Skip to main content

Australia: Door left ajar on abortion drug ban

Let's hope the door to more abortions in Australia is not opened. They have made a good stand against RU-486, and protected countless women's lives. As is usual with abortion, the group most affected are the underclass--women in rural or poor areas of the country. Of course, there is no mention of the dangerous potential side effects and the many death cases here in the US.
John Howard, who has been lobbied by Dr Stone, hinted the Coalition would be prepared to debate the availability of RU-486, which is freely available in many countries, including Britain, New Zealand and the US.

"We'll have a talk about that inside the Government," the Prime Minister said. "Any view I have on it I will first contribute to the internal government discussion on it."

Senior Labor frontbenchers Tanya Plibersek and Julia Gillard supported a review of the ban. "The appropriate thing for the Government to now do is to commission some independent medical experts to review new information and to make some recommendations to government about what should be done to deal with the RU-486 issue," Ms Gillard said.

The Democrats have long advocated removing constraints on RU-486. "Mifepristone has been used by 2million women worldwide and is a proven safe alternative to surgical abortions," Democrats leader Lyn Allison said yesterday.

Dr Stone's argument that access to the banned pill would assist women in regional areas cut little ice with vocal anti-abortionist and Nationals Senate leader Ron Boswell.

"I'd be against the abortion pill and don't think there's any need to change the current policy," he said.

Until July, the Government honored a loose agreement made in 1996 with Brian Harradine to inform the Tasmanian senator of any moves to alter government restrictions on RU-486.

The retirement of Senator Harradine, an avowed pro-lifer, has removed an obstacle to changing the policy.


Popular posts from this blog

Communism: Good Money for the "El Viejo"

I guess Fidel Castro is doing ok. Forbes lists Castro as one of the richest in the world, right up there with the Queen of England. I bet he didn't like the attention. It was hard to figure it out, but it seems they managed to throw some numbers together.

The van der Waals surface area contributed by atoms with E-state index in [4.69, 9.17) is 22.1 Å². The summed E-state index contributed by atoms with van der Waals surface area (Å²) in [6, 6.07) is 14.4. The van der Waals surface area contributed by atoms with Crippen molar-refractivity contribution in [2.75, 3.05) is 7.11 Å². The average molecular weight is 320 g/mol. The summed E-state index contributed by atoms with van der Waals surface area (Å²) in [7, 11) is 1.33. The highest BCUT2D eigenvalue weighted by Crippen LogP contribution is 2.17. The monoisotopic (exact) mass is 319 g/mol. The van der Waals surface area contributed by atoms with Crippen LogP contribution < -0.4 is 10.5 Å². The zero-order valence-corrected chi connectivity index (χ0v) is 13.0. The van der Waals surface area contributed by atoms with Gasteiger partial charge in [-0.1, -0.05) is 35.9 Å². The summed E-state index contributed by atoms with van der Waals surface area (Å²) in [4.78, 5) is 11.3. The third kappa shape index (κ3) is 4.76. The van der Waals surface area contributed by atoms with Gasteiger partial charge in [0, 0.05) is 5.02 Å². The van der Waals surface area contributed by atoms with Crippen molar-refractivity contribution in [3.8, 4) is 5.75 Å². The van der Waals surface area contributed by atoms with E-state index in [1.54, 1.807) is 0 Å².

In the past, we have relied on a percentage of Cuba's gross domestic product to estimate Fidel Castro's fortune. This year we have used more traditional valuation methods, comparing state-owned assets Castro is assumed to control with comparable publicly traded companies. A reasonable discount was then applied to compensate for the obvious disclosure issues.

Hispanic Trending: Leave your name at the border

Most people miss the fact that Hispanics do not consist of a single ethnic group. Besides that, the heritage that each one of the many nationalities represented in our immigrant population is diverse in itself. As I read Manuel Muñoz's post on his assimilation experience, I can tell you mine was nothing like his. But I can relate to this paragraph. My niece's name is Katie Belle (Sierra). It's intriguing to watch "American" names begin to dominate among my nieces and nephews and second cousins, as well as with the children of my hometown friends. I am not surprised to meet 5-year-old Brandon or Kaitlyn. Hardly anyone questions the incongruity of matching these names with last names like Trujillo or Zepeda. The English-only way of life partly explains the quiet erasure of cultural difference that assimilation has attempted to accomplish. A name like Kaitlyn Zepeda doesn't completely obscure her ethnicity, but the half-step of her nam…

RealClearPolitics: The Democrats Dither on Trade

The backtracking on free trade in South America has been among the frustrating news for me coming out of the beltway. Considering how the economic downturns in Latin America affect us through the increase in illegal immigration, I would think more Americans would be fighting for this one as loudly as they fought for the failed Immigration legislation. Democratic presidential candidates like to talk about "turning a page" in America's relations with the rest of the world. But what does that mean, in practical terms, on bread-and-butter issues such as trade? Are today's Democrats a party of open markets and economic development, or of market restrictions and job protection?The answer is that leading Democrats seem to want both -- they favor economic development overseas but not at the cost of U.S. jobs. That sounds like a coherent position until you begin to look carefully at the political choices in Latin America, a part of the world where …